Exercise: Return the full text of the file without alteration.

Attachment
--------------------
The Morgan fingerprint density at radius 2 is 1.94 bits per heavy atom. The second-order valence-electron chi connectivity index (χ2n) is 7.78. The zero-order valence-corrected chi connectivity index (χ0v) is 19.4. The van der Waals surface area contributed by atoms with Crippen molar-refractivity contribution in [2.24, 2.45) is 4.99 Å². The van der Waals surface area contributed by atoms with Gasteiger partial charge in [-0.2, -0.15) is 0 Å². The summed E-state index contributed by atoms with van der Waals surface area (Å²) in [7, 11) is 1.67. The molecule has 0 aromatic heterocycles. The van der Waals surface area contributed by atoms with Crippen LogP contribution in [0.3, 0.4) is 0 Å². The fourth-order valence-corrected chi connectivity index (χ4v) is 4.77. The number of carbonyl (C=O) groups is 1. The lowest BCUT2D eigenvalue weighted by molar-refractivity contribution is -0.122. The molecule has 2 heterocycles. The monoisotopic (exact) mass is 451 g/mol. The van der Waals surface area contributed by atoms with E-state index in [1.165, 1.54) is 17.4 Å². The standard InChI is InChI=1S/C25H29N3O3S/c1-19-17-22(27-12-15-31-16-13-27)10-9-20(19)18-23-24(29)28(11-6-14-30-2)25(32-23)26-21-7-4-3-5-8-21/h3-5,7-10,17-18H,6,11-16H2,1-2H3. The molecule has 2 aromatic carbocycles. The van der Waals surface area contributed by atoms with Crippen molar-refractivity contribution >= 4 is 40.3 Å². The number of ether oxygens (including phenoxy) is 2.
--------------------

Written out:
The Morgan fingerprint density at radius 2 is 1.94 bits per heavy atom. The second-order valence-electron chi connectivity index (χ2n) is 7.78. The zero-order valence-corrected chi connectivity index (χ0v) is 19.4. The van der Waals surface area contributed by atoms with Crippen molar-refractivity contribution in [2.24, 2.45) is 4.99 Å². The van der Waals surface area contributed by atoms with Gasteiger partial charge in [-0.2, -0.15) is 0 Å². The summed E-state index contributed by atoms with van der Waals surface area (Å²) in [7, 11) is 1.67. The molecule has 0 aromatic heterocycles. The van der Waals surface area contributed by atoms with Crippen LogP contribution in [0.3, 0.4) is 0 Å². The fourth-order valence-corrected chi connectivity index (χ4v) is 4.77. The number of carbonyl (C=O) groups is 1. The lowest BCUT2D eigenvalue weighted by molar-refractivity contribution is -0.122. The molecule has 2 heterocycles. The monoisotopic (exact) mass is 451 g/mol. The van der Waals surface area contributed by atoms with E-state index in [1.165, 1.54) is 17.4 Å². The standard InChI is InChI=1S/C25H29N3O3S/c1-19-17-22(27-12-15-31-16-13-27)10-9-20(19)18-23-24(29)28(11-6-14-30-2)25(32-23)26-21-7-4-3-5-8-21/h3-5,7-10,17-18H,6,11-16H2,1-2H3. The molecule has 2 aromatic carbocycles. The van der Waals surface area contributed by atoms with Crippen molar-refractivity contribution >= 4 is 40.3 Å². The number of ether oxygens (including phenoxy) is 2.